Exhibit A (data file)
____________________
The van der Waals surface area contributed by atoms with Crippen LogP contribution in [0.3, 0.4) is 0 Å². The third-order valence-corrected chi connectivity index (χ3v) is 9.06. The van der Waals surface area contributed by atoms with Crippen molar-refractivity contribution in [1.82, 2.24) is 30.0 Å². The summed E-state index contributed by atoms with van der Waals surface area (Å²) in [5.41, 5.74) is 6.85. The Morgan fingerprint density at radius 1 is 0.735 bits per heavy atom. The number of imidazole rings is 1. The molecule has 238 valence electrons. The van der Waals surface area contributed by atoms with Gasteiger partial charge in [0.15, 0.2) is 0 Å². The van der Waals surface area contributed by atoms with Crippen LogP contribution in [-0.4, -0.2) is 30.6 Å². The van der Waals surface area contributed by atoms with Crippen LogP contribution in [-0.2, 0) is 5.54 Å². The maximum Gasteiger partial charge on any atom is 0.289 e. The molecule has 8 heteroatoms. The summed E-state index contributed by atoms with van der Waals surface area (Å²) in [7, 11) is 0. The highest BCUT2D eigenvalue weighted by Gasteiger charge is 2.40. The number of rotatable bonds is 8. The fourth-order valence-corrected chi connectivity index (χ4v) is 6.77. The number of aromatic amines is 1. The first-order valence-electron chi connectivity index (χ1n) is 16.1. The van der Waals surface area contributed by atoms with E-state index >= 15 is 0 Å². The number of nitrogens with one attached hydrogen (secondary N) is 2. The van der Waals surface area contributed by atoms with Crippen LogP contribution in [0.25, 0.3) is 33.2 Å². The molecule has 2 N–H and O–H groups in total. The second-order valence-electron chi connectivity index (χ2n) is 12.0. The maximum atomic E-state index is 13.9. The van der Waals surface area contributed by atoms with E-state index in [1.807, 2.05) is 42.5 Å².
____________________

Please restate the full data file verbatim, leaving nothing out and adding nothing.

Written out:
The van der Waals surface area contributed by atoms with Crippen LogP contribution in [0.3, 0.4) is 0 Å². The third-order valence-corrected chi connectivity index (χ3v) is 9.06. The van der Waals surface area contributed by atoms with Crippen molar-refractivity contribution in [1.82, 2.24) is 30.0 Å². The summed E-state index contributed by atoms with van der Waals surface area (Å²) in [5.41, 5.74) is 6.85. The Morgan fingerprint density at radius 1 is 0.735 bits per heavy atom. The number of imidazole rings is 1. The molecule has 238 valence electrons. The van der Waals surface area contributed by atoms with Gasteiger partial charge in [0.15, 0.2) is 0 Å². The van der Waals surface area contributed by atoms with Crippen LogP contribution in [-0.4, -0.2) is 30.6 Å². The van der Waals surface area contributed by atoms with Crippen LogP contribution in [-0.2, 0) is 5.54 Å². The maximum Gasteiger partial charge on any atom is 0.289 e. The molecule has 8 heteroatoms. The summed E-state index contributed by atoms with van der Waals surface area (Å²) in [7, 11) is 0. The highest BCUT2D eigenvalue weighted by Gasteiger charge is 2.40. The number of rotatable bonds is 8. The fourth-order valence-corrected chi connectivity index (χ4v) is 6.77. The number of aromatic amines is 1. The first-order valence-electron chi connectivity index (χ1n) is 16.1. The van der Waals surface area contributed by atoms with E-state index >= 15 is 0 Å². The number of nitrogens with one attached hydrogen (secondary N) is 2. The van der Waals surface area contributed by atoms with Crippen LogP contribution in [0.25, 0.3) is 33.2 Å². The molecule has 2 N–H and O–H groups in total. The second-order valence-electron chi connectivity index (χ2n) is 12.0. The maximum atomic E-state index is 13.9. The van der Waals surface area contributed by atoms with E-state index in [1.807, 2.05) is 42.5 Å².